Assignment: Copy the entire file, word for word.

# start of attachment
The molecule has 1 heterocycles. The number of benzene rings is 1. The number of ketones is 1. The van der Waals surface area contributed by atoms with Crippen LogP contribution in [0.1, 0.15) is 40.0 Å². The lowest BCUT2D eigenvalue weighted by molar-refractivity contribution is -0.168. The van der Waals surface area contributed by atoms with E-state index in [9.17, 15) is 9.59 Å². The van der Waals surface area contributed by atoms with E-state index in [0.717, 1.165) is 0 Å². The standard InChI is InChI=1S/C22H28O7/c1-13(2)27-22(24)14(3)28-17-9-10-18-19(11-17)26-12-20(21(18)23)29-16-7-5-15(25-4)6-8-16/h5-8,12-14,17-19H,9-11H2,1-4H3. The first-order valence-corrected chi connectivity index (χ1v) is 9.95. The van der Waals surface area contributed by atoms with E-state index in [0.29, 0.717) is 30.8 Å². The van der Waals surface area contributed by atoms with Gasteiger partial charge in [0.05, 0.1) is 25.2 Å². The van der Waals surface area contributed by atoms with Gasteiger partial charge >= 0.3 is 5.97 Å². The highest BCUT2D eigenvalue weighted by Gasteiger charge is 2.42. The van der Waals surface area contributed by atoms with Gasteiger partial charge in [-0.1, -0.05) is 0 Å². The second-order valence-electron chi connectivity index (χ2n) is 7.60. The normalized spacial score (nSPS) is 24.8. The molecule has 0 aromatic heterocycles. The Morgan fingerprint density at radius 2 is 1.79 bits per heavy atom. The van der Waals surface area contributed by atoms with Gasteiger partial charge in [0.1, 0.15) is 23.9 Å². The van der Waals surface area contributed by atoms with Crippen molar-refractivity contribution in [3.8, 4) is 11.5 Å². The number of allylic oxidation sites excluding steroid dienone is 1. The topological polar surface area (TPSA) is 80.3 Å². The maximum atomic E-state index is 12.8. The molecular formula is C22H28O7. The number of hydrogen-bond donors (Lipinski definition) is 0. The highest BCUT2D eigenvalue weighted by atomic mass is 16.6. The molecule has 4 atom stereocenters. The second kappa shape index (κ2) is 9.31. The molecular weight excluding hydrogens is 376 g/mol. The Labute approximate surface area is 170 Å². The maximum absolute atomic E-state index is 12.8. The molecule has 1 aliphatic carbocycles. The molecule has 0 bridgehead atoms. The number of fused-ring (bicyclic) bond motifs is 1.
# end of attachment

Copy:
The molecule has 1 heterocycles. The number of benzene rings is 1. The number of ketones is 1. The van der Waals surface area contributed by atoms with Crippen LogP contribution in [0.1, 0.15) is 40.0 Å². The lowest BCUT2D eigenvalue weighted by molar-refractivity contribution is -0.168. The van der Waals surface area contributed by atoms with E-state index in [9.17, 15) is 9.59 Å². The van der Waals surface area contributed by atoms with E-state index in [0.717, 1.165) is 0 Å². The standard InChI is InChI=1S/C22H28O7/c1-13(2)27-22(24)14(3)28-17-9-10-18-19(11-17)26-12-20(21(18)23)29-16-7-5-15(25-4)6-8-16/h5-8,12-14,17-19H,9-11H2,1-4H3. The first-order valence-corrected chi connectivity index (χ1v) is 9.95. The van der Waals surface area contributed by atoms with E-state index in [0.29, 0.717) is 30.8 Å². The van der Waals surface area contributed by atoms with Gasteiger partial charge in [0.05, 0.1) is 25.2 Å². The van der Waals surface area contributed by atoms with Gasteiger partial charge >= 0.3 is 5.97 Å². The highest BCUT2D eigenvalue weighted by Gasteiger charge is 2.42. The van der Waals surface area contributed by atoms with Gasteiger partial charge in [-0.1, -0.05) is 0 Å². The second-order valence-electron chi connectivity index (χ2n) is 7.60. The normalized spacial score (nSPS) is 24.8. The molecule has 0 aromatic heterocycles. The Morgan fingerprint density at radius 2 is 1.79 bits per heavy atom. The van der Waals surface area contributed by atoms with Gasteiger partial charge in [0.1, 0.15) is 23.9 Å². The van der Waals surface area contributed by atoms with Crippen molar-refractivity contribution in [3.8, 4) is 11.5 Å². The number of allylic oxidation sites excluding steroid dienone is 1. The topological polar surface area (TPSA) is 80.3 Å². The maximum atomic E-state index is 12.8. The molecular formula is C22H28O7. The number of hydrogen-bond donors (Lipinski definition) is 0. The highest BCUT2D eigenvalue weighted by atomic mass is 16.6. The molecule has 4 atom stereocenters. The second kappa shape index (κ2) is 9.31. The molecular weight excluding hydrogens is 376 g/mol. The Labute approximate surface area is 170 Å². The maximum absolute atomic E-state index is 12.8. The molecule has 1 aliphatic carbocycles. The molecule has 0 bridgehead atoms. The number of fused-ring (bicyclic) bond motifs is 1.